Overcrowding in cells, hour-long waits to use the toilet at night and ‘poor’ accommodation for prisoners on remand are among the main concerns raised by inspectors, following a recent visit to the Isle of Wight’s prison.

According to a report from HM Inspectorate of Prisons, managers at HMP Isle of Wight have made ‘reasonable or better progress’ in five out of seven recommendations though.

It follows last year’s visit, when inspectors found there to be a rise in violence, fears for safety and an inadequate response from management, as previously reported by Isle of Wight Radio.

In that time, progress made by HMP Isle of Wight – which holds around 1,000 prisoners across two sites – was deemed ‘not good enough’.

Living conditions showed ‘no meaningful progress’, according to inspectors. They found that 160 prisoners continued to live in cells designed for one.

Most prisoners on the Albany site also had no toilet or sink in their cell. According to the report, they relied on an electronic system that allows them to individually use communal facilities overnight.

Staff said it was not unusual for prisoners to be waiting for up to an hour. As a result, many prisoners resorted to using a bucket and effectively ‘slopping out’ in the morning.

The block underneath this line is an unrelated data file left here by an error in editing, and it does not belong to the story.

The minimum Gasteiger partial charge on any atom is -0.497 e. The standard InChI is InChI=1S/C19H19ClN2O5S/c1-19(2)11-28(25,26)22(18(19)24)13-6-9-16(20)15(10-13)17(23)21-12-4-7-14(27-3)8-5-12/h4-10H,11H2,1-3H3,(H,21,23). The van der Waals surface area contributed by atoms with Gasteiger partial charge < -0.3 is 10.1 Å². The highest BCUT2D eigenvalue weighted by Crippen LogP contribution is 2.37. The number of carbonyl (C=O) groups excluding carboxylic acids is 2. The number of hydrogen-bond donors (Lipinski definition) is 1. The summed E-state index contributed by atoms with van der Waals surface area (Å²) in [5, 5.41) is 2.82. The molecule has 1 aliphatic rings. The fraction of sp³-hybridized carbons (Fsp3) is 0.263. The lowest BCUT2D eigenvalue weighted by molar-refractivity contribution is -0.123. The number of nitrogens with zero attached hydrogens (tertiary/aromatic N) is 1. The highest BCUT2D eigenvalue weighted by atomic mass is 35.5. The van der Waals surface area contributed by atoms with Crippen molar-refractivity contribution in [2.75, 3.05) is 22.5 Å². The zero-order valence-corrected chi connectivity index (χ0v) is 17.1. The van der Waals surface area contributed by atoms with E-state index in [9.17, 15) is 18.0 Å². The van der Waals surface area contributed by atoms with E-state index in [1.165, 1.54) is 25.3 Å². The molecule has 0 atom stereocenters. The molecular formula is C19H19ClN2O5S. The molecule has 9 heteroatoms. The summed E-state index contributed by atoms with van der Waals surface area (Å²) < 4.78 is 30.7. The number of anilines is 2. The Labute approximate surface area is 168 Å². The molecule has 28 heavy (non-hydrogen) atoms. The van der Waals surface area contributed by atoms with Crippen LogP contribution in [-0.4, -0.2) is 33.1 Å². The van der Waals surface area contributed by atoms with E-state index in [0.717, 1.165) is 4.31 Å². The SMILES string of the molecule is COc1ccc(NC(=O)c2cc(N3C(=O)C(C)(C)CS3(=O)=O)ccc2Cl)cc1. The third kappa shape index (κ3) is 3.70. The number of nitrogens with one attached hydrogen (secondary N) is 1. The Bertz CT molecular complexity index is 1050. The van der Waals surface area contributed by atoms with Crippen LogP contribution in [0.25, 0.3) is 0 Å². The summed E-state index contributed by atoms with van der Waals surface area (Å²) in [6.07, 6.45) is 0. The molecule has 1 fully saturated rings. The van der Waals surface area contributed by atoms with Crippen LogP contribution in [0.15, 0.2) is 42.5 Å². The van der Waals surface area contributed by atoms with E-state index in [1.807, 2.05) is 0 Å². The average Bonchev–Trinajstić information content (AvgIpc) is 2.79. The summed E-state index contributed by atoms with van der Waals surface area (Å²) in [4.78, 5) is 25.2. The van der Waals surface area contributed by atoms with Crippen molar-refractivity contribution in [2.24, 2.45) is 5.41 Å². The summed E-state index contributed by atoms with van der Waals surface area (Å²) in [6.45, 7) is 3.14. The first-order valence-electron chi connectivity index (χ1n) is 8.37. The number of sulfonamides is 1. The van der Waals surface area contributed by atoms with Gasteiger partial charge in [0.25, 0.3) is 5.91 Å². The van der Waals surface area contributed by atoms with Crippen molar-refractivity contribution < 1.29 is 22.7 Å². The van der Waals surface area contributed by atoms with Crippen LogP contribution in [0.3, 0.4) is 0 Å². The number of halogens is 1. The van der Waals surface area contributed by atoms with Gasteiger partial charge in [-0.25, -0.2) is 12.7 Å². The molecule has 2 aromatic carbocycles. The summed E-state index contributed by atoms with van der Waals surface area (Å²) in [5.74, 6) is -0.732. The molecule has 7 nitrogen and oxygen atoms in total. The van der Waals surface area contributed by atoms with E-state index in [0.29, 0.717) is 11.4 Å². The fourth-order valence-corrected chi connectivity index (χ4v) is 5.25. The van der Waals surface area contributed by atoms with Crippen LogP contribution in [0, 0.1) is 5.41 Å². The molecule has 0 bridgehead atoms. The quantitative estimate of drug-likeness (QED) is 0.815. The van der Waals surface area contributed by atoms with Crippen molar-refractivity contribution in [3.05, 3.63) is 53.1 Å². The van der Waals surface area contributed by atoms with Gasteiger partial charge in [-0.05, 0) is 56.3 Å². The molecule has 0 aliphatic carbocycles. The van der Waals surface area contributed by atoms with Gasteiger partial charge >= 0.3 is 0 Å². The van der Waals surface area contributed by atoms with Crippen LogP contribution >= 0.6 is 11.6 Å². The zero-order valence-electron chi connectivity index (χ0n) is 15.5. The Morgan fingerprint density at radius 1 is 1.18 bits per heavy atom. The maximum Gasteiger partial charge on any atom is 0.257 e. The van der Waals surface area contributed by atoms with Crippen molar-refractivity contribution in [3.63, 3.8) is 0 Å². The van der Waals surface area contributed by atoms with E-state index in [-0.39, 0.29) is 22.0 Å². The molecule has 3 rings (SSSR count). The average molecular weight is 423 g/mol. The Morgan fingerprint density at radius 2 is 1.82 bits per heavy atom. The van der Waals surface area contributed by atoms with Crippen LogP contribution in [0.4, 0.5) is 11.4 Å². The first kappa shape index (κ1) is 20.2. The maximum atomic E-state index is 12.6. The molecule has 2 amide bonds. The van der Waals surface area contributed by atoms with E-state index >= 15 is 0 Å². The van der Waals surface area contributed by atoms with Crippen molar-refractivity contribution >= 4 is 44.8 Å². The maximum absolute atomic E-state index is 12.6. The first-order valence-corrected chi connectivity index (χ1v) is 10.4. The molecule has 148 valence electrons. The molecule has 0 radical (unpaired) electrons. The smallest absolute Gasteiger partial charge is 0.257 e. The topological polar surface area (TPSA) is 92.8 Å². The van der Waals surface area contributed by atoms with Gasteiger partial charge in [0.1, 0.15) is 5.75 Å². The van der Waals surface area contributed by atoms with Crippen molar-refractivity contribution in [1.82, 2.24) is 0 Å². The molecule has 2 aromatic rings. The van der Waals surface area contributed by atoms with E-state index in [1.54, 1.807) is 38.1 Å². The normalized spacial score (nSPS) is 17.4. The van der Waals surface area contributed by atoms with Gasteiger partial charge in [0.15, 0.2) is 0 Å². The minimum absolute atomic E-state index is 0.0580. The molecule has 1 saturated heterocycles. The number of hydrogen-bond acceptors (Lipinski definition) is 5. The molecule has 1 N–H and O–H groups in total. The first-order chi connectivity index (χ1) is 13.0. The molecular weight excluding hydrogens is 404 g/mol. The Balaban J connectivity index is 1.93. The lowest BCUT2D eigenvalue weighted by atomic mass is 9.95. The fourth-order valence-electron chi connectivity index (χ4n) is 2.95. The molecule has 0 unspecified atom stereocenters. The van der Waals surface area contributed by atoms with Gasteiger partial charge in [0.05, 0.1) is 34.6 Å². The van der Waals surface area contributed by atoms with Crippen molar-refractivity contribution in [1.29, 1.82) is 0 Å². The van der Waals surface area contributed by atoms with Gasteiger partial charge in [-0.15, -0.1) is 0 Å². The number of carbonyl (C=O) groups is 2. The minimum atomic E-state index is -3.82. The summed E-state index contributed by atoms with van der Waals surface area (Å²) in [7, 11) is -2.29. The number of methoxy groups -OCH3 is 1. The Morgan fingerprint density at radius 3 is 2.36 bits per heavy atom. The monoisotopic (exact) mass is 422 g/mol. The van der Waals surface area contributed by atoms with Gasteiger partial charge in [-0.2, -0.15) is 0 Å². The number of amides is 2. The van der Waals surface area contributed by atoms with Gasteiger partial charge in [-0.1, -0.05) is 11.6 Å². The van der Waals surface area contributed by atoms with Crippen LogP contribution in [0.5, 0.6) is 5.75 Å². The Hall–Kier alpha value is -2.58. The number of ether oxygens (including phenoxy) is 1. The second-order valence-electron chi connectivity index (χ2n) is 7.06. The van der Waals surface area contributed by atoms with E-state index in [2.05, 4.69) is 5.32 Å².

The report says ‘this was not an acceptable situation’:

“We spoke to one prisoner who used a walking stick, who told us he has recently been locked out of the system because he had returned late and had been unable to arrange permission to access the toilet for the rest of the night. He had wet himself in his cell.”

Progress of prisoners’ mental health care was also deemed ‘not meaningful’. One patient, who had been waiting ‘too long’ for a hospital bed during 2019’s inspection, was still waiting at the time of this visit (eight months later), according to the report.

Almost all prisoners at HMP Isle of Wight are serving long sentences for sexual offences, although there is a ‘small’ remand population.

Inspectors say a recommendation to move remand prisoners to an establishment that could better meet their needs was rejected by HM Prison and Probation Service (HMPPS).

Commenting on the findings, HM Chief Inspector of Prisons, Peter Clarke, said:

“This was a mixed review. Local managers had worked well and made progress in some important areas. However, HMPPS needs a change of approach to ensure accommodation meets basic standards and all prisoners receive appropriate support and health care.”

Overall, there had been good progress in three areas, reasonable progress in two, insufficient progress in one and no meaningful progress in five others.

In the area of respect, managers had worked well to improve systems for prisoners’ applications and redress. Social care had also been improved by the implementation of a ‘Memorandum of Understanding’ with the Isle of Wight Council.

In rehabilitation and release planning, inspectors found there had been some work to improve oversight of the department and train prison offender managers (POMs).

You can read the full report here: 2020 IoW IRP final report